Candida or Yeast Infections

Candidias is a single cell fungus that is always present in the human genital and intestinal tracts. It usually causes no harm, but when antibiotics, immune suppressants or birth control pills are used, it can then grow and cause infection (people with impaired immune function are very susceptible).

When candidias overgrows, it usually affects the mouth (white patches), ears, nose, toenails, fingernails, athletes foot, gastrointestinal tract and vagina.

In the most of the severe cases, candidias can travel through the blood stream and affect all organs. As the fungus grows, it releases toxins that further weaken the immune system and make the infected person really ill. Usually, the symptoms mimic other illnesses so Candida Adlican infections can sometimes be hard to diagnose.

To make things worse, the candidias can also cause food allergies that before the infection were consumed with no problems. Anything that kills the beneficial bacteria such as antibiotics or changes the body pH and a diet high in sugar, encourages the candidia fungus to flourish. Hormone changes during a woman’s monthly cycle can also cause chronic infections.

The candidas feeds on sugar therefore it is important to follow a strict healthy diet.

When To Seek Medical Care

  • For healthy adults, consult the doctor if the situation worsens even after medication. All people with weakened immune systems should contact their doctors with any new symptoms or infections.
  • If vaginal discharge lasts for more than 1 week.
  • If yeast infections recur. Candidiasis that comes back may be a symptom of a hidden disease such as diabetes, leukemia or AIDS.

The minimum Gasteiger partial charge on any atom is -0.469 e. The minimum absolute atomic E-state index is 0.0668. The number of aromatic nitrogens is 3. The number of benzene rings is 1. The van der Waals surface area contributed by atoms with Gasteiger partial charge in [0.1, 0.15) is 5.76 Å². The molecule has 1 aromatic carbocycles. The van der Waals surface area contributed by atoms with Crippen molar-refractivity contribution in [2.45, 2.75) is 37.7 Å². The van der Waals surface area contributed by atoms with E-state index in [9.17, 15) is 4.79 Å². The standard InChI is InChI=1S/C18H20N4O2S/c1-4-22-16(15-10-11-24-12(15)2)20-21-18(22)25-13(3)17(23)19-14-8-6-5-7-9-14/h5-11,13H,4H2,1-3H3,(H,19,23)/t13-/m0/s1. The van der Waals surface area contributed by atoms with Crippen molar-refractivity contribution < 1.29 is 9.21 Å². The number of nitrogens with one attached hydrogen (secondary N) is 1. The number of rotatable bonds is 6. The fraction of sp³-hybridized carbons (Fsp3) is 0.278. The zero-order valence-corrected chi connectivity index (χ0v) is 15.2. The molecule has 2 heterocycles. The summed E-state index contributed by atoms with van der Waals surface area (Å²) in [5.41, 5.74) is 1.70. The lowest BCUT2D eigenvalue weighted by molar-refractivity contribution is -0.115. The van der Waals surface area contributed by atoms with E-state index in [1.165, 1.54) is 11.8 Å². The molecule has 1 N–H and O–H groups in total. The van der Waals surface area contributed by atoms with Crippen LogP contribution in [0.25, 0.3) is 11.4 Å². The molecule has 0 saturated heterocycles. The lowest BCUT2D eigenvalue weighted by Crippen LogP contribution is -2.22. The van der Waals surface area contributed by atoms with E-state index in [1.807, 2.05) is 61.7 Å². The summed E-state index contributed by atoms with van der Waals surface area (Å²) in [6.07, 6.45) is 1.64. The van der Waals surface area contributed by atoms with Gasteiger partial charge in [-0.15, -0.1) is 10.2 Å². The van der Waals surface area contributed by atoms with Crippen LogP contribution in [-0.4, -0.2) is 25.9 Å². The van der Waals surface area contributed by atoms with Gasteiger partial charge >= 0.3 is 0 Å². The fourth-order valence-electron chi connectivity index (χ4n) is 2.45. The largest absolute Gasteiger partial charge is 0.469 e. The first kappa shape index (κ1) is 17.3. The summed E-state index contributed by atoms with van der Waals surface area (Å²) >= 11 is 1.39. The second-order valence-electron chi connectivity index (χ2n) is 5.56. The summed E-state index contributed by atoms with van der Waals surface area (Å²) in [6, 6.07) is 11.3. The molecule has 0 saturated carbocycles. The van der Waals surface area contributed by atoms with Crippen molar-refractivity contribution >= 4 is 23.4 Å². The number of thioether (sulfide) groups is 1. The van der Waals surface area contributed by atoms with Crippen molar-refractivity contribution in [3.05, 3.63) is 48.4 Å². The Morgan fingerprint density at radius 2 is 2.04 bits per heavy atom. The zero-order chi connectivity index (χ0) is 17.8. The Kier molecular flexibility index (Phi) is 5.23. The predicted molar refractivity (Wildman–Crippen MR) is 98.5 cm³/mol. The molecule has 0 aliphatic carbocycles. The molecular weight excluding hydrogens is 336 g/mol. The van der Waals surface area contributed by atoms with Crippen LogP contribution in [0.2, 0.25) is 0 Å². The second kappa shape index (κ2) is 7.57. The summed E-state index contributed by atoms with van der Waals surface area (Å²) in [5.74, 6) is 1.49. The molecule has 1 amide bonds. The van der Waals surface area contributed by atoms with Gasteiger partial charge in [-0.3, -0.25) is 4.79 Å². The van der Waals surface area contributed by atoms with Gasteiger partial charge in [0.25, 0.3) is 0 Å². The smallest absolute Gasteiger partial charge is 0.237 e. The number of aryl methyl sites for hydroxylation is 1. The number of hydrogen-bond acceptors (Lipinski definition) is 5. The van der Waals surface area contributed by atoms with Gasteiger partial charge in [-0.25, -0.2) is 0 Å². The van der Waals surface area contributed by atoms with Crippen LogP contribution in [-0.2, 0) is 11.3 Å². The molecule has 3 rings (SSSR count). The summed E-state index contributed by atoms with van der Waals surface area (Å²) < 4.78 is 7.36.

• When symptoms such as bloody discharge, abdominal pain, fever and increased urination can indicate more serious problems.
  • Fever, chills, nausea, vomiting or rash spreading to other parts of your body.
  • If rashes like diaper rash or other candidal infections worsens at any time, or do not clear in 1 – 2 weeks, call your doctor.

When To Go To The Hospital

Most cases of candidiasis do not have to be treated in the hospital. People with weakened immune systems may have more serious infections, however, and may need to be hospitalized.

  • Go to the hospital when fever, chills, nausea and vomiting, or abdominal pain accompanies vaginal discharge. These symptoms can indicate a more serious problem such as kidney infections, appendicitis or pelvic inflammatory disease. These potential conditions need to be investigated immediately.
  • Candidal skin infections rarely require hospital treatment
  • If thrush interferes with drinking liquids or eating for long periods of time, people may need to be hospitalized for more aggressive medications and re-establishing body fluids.

Exams and Tests for Yeast Infections

For healthy people, most physicians can diagnose a candidal infection without going through tests and exams. However if the infection won’t go away or involves the entire body, tests need to be performed.